The election of a rejectionist government in Israel will place a question mark over President Obama’s efforts to restart the peace process. Until now, US policy has been designed for a dead man – Yitzhak Rabin, the murdered Israeli leader who signed the Oslo Accords. It was during Mr Rabin’s time that the Clinton administration adopted the approach of allowing the Israeli government to determine the direction, content and timing of the peace process. But for most of the past decade, the party of Mr Rabin has been an ineffective loyal opposition, and it may be marginalised even further on February 10. Israel, quite simply, is not going to choose voluntarily to implement a viable two-state solution. [continued…]
Although American Jews and Israelis share a strong and mutual feeling of solidarity, U.S. coreligionists have a very low willingness to strengthen the relationship, according to a new study on the subject.
The Jewish Peoplehood research, whose findings will be presented on Tuesday at the Herzliya Conference, relies on questionnaires by some 3,000 Israelis and American Jews. Asked about the degree to which they feel connected to a Jewish brotherhood, both groups gave a similar answer which yielded an average score of 68 out of 100.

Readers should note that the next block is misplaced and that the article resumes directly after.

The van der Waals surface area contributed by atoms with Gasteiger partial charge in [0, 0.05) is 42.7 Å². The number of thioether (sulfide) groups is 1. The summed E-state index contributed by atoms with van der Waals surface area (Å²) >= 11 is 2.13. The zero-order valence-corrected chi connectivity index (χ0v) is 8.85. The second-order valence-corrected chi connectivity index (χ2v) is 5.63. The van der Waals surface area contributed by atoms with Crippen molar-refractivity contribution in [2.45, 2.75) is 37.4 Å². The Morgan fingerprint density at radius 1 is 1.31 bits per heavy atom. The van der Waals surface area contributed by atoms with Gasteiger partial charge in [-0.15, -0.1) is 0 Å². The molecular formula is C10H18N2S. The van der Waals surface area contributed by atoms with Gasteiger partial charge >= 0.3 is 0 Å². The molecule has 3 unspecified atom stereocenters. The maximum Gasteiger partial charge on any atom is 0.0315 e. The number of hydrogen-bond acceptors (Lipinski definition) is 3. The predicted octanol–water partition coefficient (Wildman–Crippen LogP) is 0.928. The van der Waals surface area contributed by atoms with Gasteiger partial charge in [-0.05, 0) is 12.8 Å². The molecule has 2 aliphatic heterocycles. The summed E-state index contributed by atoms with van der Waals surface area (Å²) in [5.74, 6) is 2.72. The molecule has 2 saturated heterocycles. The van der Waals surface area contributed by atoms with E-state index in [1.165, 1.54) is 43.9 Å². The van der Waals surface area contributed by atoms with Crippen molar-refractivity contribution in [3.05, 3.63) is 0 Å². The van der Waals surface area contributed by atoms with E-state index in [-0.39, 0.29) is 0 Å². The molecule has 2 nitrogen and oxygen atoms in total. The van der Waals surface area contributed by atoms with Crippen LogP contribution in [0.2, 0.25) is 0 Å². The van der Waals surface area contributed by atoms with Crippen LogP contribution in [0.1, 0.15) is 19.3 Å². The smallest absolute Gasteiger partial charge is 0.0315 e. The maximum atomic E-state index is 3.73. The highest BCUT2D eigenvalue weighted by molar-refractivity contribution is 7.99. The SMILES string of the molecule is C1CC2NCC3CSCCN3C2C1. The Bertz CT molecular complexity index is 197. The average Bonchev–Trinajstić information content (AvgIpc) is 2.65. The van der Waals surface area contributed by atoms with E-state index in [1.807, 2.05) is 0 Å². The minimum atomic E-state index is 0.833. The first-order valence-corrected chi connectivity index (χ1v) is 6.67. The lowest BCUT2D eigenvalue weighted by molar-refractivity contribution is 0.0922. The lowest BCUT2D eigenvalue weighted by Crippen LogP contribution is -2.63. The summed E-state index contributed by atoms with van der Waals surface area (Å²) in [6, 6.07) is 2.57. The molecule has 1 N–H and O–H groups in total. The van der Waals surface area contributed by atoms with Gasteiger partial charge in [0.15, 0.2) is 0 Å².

But the research also shows that Americans possess a drastically lower level of willingness than the Israelis’ when it comes to strengthening the bond. While Israelis ranked 66, the Americans’ average score was 32. “The emotional attachment that U.S. Jews have to Israel does not translate itself into willingness to act to strengthen this bond,” the research states. [continued…]
As a 19-year-old Israeli soldier, Ari Folman took part in the 1982 invasion of Lebanon and was on duty in Beirut during the notorious massacres in the Palestinian refugee camps of Sabra and Shatila. Just a week ago, Waltz with Bashir, the animated documentary film Folman directed in which he explores his own nightmarish, half-suppressed memories of that period, was given its first underground screening in Lebanon — not far, in fact, from Hezbollah headquarters in southern Beirut — though the film is officially banned in that country. It has also been screened in Palestinian Ramallah and is reportedly soon to be shown in the Arab Gulf states. It has already won six Israeli Academy Awards, best foreign film at the Golden Globes, and is now nominated for an Oscar as best foreign film. [continued…]